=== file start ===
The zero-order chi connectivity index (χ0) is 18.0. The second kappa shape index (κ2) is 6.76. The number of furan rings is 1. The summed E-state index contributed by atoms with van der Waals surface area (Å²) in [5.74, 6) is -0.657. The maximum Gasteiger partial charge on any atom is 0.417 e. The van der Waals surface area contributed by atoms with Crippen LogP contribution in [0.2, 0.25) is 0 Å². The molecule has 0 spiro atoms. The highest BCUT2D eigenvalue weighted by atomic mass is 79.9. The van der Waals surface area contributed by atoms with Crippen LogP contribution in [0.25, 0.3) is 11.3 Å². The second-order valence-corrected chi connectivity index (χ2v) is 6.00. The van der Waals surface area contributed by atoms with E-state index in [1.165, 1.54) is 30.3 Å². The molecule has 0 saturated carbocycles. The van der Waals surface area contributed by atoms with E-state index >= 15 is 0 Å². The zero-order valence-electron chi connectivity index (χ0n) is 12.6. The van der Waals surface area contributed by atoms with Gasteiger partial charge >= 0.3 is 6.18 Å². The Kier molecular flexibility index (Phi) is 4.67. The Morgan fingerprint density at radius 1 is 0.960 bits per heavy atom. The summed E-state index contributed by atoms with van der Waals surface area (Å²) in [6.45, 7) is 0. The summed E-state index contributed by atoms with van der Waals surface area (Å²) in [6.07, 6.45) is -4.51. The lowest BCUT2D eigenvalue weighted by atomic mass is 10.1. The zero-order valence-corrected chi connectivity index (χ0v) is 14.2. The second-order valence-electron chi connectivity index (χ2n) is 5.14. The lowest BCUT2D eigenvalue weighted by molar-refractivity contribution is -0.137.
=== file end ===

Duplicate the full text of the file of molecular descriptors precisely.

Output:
The zero-order chi connectivity index (χ0) is 18.0. The second kappa shape index (κ2) is 6.76. The number of furan rings is 1. The summed E-state index contributed by atoms with van der Waals surface area (Å²) in [5.74, 6) is -0.657. The maximum Gasteiger partial charge on any atom is 0.417 e. The van der Waals surface area contributed by atoms with Crippen LogP contribution in [0.2, 0.25) is 0 Å². The molecule has 0 spiro atoms. The highest BCUT2D eigenvalue weighted by atomic mass is 79.9. The van der Waals surface area contributed by atoms with Crippen LogP contribution in [0.25, 0.3) is 11.3 Å². The second-order valence-corrected chi connectivity index (χ2v) is 6.00. The van der Waals surface area contributed by atoms with E-state index in [1.165, 1.54) is 30.3 Å². The molecule has 0 saturated carbocycles. The van der Waals surface area contributed by atoms with E-state index >= 15 is 0 Å². The zero-order valence-electron chi connectivity index (χ0n) is 12.6. The van der Waals surface area contributed by atoms with Gasteiger partial charge >= 0.3 is 6.18 Å². The Kier molecular flexibility index (Phi) is 4.67. The Morgan fingerprint density at radius 1 is 0.960 bits per heavy atom. The summed E-state index contributed by atoms with van der Waals surface area (Å²) in [6.45, 7) is 0. The summed E-state index contributed by atoms with van der Waals surface area (Å²) in [6.07, 6.45) is -4.51. The lowest BCUT2D eigenvalue weighted by atomic mass is 10.1. The zero-order valence-corrected chi connectivity index (χ0v) is 14.2. The second-order valence-electron chi connectivity index (χ2n) is 5.14. The lowest BCUT2D eigenvalue weighted by molar-refractivity contribution is -0.137.